When people ask me what I do to relax to sleep or get in the mood for writing, they’re often shocked when they hear my response. Most likely because they don’t hear me say I need to lock myself in a corner of a room with a blanket, or whatever a typical introvert would say.
Apparently going out into public to write is such a big shocker.
First, yes. I confess that the place I list to go visit is Starbucks, or a Panera. But “local” coffee shops are not welcoming here; a bit too rural or run-down for my tastes. They don’t feel like an oasis in the bustling of civilization. Rather, it’s just a pushpin in the middle of nowhere. Hence my hesitation to go to such places.
The voyage to get there gives me a mental break as well. It helps separate my work-at-home or regular home life. I get to see different things during my car trip. It helps me feel excited and anticipated that I’m getting to do something different.
Because where I usually am is depressing, too quiet and has no semblance of life going on.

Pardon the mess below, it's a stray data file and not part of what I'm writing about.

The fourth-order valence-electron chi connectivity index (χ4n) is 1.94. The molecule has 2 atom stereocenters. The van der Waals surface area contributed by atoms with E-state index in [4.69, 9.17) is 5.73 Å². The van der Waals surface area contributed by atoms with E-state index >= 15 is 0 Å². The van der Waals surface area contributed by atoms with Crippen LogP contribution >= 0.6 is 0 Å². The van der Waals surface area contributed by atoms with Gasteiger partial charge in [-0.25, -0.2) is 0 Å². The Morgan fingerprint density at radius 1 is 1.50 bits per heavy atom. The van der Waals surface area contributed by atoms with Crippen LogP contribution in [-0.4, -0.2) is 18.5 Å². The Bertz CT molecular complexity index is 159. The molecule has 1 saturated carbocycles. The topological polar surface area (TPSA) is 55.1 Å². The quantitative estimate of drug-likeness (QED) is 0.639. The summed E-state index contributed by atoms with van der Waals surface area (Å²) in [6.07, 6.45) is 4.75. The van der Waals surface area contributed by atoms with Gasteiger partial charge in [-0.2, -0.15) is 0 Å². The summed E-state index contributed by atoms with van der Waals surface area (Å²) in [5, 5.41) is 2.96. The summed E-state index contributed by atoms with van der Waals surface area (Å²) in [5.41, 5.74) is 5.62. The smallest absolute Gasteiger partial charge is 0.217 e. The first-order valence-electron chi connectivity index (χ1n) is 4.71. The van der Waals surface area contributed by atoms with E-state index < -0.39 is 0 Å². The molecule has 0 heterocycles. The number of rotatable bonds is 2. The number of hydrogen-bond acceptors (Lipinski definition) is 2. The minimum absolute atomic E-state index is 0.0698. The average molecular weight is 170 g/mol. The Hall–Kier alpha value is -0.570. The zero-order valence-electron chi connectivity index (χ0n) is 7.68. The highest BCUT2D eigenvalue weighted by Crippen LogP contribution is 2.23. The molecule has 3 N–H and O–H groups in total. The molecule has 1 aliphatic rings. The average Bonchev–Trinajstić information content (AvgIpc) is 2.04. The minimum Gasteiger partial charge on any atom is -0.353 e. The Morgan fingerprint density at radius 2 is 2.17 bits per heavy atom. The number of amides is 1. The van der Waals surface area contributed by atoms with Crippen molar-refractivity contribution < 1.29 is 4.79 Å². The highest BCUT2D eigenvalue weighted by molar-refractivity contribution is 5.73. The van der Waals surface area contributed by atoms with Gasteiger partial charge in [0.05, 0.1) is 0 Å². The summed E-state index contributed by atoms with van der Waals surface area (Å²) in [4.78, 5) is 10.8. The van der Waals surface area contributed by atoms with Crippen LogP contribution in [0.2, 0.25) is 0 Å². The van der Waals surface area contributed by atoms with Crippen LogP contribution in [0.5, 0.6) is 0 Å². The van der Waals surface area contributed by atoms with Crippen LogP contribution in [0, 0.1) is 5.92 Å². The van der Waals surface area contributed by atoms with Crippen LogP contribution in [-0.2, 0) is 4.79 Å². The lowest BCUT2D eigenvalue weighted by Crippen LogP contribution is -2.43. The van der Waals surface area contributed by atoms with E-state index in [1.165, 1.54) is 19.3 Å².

Sure, Starbucks may be swarming now and then, but it’s a public place in an urban area. New people to observe. Ambient noise of coffee machines, air conditioning, and people chattering. When I look out the window, I see cars, other stores, life. I am calm in such a setting, and I actually progress when working on something. And while I do play house-style music by people like Schmoov and Miguel Migs, the setting isn’t wasted.
It’s a shame it doesn’t last forever. It’s also a shame I have to make a one-way, 50-70 mile trip to those locations, and that 1/3rd of that travel distance is on slow, winding country roads.
The same thing goes for when it’s not practical to go out, and I try to set a mood at home. My PC works great for this because of multiple media players; I pull up some ambient city noise, queue some deep house lounge music and get to work. If I had the brick wall and the old-style hanging light from a Brooklyn basement, I probably would have the complete mood I need. Now if there was only a good Chinese restaurant within walking distance from the house.
I even have an ambient track of just freeway noise, and often fall asleep to this many nights. Just to fill the noise with something other that coyote howling, cows mooing and just dead silence. I do think that particular set of noise does have an effect on how I dream, which may warrant further investigation. Hmm…
But my odd methods to be creative when writing boils down to one thing; I can only take so much silence from echoing my own thoughts, and need something new to change that up to progress.
Give it a shot sometime. You’d be surprised how it feels.